The Securities Industry and Financial Markets Association (SIFMA) says that it would support a “new federal fiduciary standard for broker-dealers and investment advisers who provide personalized investment advice,” according to a July 17 announcement.
The devil’s in the details however, in whether a “federal” fiduciary standard and disclosure requirement will water down the standards as they exist currently for investment advisors and ERISA fiduciaries. Carve outs and exemptions are another avenue that can enable the SIFMA version of the standards to look tough, but in fact be weaker than the fiduciary standard that exists now, based on centuries of English common law–and making the “federal fiduciary standard of care that supersedes and improves upon existing fiduciary standards” look a lot like the suitability standard the broker/dealers are operating under now.
In testimony scheduled for July 17, before the House Financial Services Committee, SIFMA EVP Randolph Snook will speak about SIFMA’s stand on the Obama administration’s proposals for financial re-regulation. Of particular interest to wealth managers are comments about “harmonization” of investment advisor and broker practices regarding fiduciary duty to clients, and “new” and “improved” standard of care for individuals.
Some people might argue that eight centuries of fiduciary common law don’t really need to be improved, but rather embraced.
While Snook’s testimony sounds like SIFMA’s talking the right talk, a close read reveals many parts of SIFMA’s plan in which investor protections can be signed away or exempted. He says: “Individual investors deserve-and SIFMA strongly supports-a new federal fiduciary standard of care that supersedes and improves upon the existing fiduciary standards, which have been unevenly developed and applied over the years, and which are susceptible to multiple and differing definitions and interpretations under existing federal and state law.”
Snook’s testimony (to see the prepared remarks, click here) leaves open the question of dual hats and exactly when brokers would be providing advice and when they would not: “When broker-dealers and investment advisers engage in the identical service of providing personalized investment advice about securities to individual investors, they should be held to the same standard. Conversely, when broker-dealers are not providing personalized securities investment advice to individual investors (such as, for example, when broker-dealers simply execute orders for customers, or engage in market-making, underwriting or providing cash sweep services), there is no cause for modifying the existing, extensive regulatory regime that governs broker-dealers. We therefore welcome Treasury’s newly proposed legislation, the “Investor Protection Act of 2009,” which appears to acknowledge these important distinctions, and which would give the SEC the authority to establish rules for a new, uniform, federal standard.”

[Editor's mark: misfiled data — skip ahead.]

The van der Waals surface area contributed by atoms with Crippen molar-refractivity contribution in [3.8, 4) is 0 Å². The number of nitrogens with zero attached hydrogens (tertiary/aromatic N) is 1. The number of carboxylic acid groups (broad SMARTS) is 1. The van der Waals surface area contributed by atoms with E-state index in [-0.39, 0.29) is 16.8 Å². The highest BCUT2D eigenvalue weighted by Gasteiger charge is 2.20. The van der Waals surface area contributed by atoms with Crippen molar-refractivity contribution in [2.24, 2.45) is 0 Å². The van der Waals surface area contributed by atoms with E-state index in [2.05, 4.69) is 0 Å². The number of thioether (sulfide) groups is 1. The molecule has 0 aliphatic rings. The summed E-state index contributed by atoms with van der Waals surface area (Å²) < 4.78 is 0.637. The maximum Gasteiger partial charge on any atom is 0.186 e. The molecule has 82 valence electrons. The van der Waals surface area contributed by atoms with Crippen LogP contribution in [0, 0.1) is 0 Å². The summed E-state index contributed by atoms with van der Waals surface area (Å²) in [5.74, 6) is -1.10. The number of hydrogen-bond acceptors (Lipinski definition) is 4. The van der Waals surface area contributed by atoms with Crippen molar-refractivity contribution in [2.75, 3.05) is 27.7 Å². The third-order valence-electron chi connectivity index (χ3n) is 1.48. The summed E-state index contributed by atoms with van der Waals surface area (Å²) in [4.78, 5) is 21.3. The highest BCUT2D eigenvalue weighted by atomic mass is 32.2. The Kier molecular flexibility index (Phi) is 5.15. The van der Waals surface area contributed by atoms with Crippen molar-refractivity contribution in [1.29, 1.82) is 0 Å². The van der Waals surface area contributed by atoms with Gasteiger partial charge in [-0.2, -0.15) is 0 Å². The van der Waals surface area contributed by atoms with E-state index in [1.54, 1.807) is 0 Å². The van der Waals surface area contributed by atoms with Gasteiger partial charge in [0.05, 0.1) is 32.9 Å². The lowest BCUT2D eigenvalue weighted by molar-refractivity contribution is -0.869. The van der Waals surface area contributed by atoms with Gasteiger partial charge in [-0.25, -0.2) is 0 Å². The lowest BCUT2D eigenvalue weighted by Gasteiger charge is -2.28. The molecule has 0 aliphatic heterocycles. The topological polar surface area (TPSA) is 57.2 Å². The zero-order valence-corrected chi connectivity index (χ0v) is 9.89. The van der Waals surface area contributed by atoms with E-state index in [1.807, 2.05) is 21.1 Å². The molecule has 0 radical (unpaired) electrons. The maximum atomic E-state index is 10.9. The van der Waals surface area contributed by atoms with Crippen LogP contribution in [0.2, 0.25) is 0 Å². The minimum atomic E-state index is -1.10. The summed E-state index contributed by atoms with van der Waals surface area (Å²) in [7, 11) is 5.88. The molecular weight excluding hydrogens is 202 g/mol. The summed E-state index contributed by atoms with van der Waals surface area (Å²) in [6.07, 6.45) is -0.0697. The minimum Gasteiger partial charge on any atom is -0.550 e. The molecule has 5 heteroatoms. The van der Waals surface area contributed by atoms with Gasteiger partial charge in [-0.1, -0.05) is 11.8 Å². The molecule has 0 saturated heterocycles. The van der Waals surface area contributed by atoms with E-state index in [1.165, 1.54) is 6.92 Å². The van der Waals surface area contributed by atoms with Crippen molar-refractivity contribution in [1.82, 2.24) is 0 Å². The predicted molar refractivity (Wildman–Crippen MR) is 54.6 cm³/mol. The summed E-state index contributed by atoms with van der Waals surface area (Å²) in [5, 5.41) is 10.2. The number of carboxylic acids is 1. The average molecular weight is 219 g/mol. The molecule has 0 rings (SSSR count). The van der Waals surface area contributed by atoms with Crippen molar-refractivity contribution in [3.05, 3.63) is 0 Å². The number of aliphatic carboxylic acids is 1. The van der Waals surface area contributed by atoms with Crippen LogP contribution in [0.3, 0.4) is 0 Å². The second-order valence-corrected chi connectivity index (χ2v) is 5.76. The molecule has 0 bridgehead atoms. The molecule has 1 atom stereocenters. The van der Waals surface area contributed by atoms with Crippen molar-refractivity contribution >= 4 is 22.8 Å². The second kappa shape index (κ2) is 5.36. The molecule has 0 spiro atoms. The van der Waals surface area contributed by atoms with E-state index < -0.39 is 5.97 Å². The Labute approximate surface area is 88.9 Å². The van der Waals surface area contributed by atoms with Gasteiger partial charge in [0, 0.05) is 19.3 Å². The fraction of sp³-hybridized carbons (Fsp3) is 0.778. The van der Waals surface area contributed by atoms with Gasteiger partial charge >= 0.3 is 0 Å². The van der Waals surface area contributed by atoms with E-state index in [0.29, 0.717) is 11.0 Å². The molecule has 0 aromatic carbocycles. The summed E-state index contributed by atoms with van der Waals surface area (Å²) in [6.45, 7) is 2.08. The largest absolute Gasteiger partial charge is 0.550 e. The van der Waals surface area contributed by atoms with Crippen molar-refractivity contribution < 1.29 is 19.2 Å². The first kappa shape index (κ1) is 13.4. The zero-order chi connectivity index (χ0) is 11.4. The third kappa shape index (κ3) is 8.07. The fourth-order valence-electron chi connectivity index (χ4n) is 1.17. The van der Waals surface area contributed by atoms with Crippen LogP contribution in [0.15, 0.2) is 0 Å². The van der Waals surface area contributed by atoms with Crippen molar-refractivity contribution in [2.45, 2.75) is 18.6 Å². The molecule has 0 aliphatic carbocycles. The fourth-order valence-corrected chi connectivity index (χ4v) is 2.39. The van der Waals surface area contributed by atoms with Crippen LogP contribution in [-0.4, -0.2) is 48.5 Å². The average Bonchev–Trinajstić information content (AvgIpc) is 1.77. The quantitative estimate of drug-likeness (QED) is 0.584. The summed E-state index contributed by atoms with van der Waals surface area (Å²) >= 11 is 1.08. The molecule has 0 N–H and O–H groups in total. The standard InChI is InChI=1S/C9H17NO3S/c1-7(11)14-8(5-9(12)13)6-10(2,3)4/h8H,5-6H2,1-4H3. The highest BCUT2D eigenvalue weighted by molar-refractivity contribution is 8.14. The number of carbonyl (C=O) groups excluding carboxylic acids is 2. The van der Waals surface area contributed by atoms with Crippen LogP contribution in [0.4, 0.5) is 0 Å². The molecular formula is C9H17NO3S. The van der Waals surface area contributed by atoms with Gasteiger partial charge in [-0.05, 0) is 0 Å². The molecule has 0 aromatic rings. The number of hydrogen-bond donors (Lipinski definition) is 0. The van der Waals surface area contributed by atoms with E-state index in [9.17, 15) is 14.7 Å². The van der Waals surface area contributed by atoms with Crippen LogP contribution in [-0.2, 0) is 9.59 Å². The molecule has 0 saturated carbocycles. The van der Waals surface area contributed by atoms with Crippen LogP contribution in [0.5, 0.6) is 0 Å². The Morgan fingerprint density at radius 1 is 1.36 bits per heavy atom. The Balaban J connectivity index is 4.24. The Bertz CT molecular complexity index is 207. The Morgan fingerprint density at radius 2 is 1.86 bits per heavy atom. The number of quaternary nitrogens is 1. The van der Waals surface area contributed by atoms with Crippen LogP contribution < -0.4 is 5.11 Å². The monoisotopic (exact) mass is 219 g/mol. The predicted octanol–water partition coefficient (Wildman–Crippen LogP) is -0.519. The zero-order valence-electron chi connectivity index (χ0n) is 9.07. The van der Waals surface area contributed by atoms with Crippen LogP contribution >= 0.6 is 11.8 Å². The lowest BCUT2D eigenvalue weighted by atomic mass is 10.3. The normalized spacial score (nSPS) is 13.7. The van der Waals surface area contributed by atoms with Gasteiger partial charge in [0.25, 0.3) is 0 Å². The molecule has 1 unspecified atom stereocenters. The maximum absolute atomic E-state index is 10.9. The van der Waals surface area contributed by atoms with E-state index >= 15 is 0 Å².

“Any new legislation, however, should make clear that subjecting a financial professional to the new federal standard does not create any presumption that the financial professional is providing investment advice or is a fiduciary for purposes of any other federal or state laws. This enables broker-dealers to continue to provide investors choice of investment products, particularly in IRAs.” Really? So if financial professionals operating under a new “improved” standard are not “providing investment advice” then just what, exactly, are they doing? And just whom do these improvements benefit? Not individuals, it would appear.
“We also hope that harmonization would involve a reaffirmation that pre-dispute arbitration clauses in advisory and brokerage contracts are valid. In the past, the SEC has prohibited the inclusion of such clauses in advisory contracts on the grounds that they may confuse clients by causing them to believe they have waived their rights under the federal securities laws, which would violate the antifraud provisions of the Investment Advisers Act of 1940.” Well, alright, then, this seems to change nothing–just affirms the status quo.
Ron A. Rhoades, an attorney and Director of Research, Chief Compliance Officer and Private Wealth Manager at Joseph Capital Management, LLC rebuts the SIFMA stand, here.
In addition to SIFMA’s Snook, other industry figures testifying today before the House Financial Services Committee in the Industry Perspectives on Reform Proposals hearings include: Richard Baker, President of the Managed Funds Association; William J. Brodsky, Chairman and Chief Executive Officer of the Chicago Board Options Exchange; Paul Schott Stevens, President of the Investment Company Institute; Douglas Lowenstein, President of the Private Equity Council; Diahann W. Lassus, President of Lassus Wherley on behalf of the Financial Planning Coalition; and Rob Nichols, President and Chief Operating Officer of the Financial Services Forum.
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Kate McBride is editor in chief of Wealth Manager and a member of The Committee for the Fiduciary Standard.